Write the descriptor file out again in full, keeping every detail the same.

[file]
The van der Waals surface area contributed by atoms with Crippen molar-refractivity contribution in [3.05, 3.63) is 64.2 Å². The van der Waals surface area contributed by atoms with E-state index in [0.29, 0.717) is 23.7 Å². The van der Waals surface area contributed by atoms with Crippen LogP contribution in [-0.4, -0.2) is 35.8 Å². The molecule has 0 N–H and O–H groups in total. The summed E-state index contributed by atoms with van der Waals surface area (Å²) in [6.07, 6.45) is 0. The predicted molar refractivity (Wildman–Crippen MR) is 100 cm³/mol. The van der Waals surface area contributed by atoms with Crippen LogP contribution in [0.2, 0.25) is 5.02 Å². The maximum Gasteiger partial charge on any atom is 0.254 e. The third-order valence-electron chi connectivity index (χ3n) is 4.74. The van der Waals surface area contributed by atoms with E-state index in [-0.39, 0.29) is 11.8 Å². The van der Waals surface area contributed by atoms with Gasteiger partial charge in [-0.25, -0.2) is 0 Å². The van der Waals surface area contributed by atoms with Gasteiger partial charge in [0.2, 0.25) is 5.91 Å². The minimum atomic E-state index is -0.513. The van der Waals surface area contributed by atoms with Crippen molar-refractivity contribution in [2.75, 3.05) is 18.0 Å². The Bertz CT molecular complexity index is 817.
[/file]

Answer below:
The van der Waals surface area contributed by atoms with Crippen molar-refractivity contribution in [3.05, 3.63) is 64.2 Å². The van der Waals surface area contributed by atoms with E-state index in [0.29, 0.717) is 23.7 Å². The van der Waals surface area contributed by atoms with Crippen LogP contribution in [-0.4, -0.2) is 35.8 Å². The molecule has 0 N–H and O–H groups in total. The summed E-state index contributed by atoms with van der Waals surface area (Å²) in [6.07, 6.45) is 0. The predicted molar refractivity (Wildman–Crippen MR) is 100 cm³/mol. The van der Waals surface area contributed by atoms with Crippen LogP contribution in [0.2, 0.25) is 5.02 Å². The maximum Gasteiger partial charge on any atom is 0.254 e. The third-order valence-electron chi connectivity index (χ3n) is 4.74. The van der Waals surface area contributed by atoms with E-state index in [-0.39, 0.29) is 11.8 Å². The van der Waals surface area contributed by atoms with Gasteiger partial charge in [-0.25, -0.2) is 0 Å². The van der Waals surface area contributed by atoms with Gasteiger partial charge in [0.2, 0.25) is 5.91 Å². The minimum atomic E-state index is -0.513. The van der Waals surface area contributed by atoms with Crippen molar-refractivity contribution in [2.75, 3.05) is 18.0 Å². The Bertz CT molecular complexity index is 817.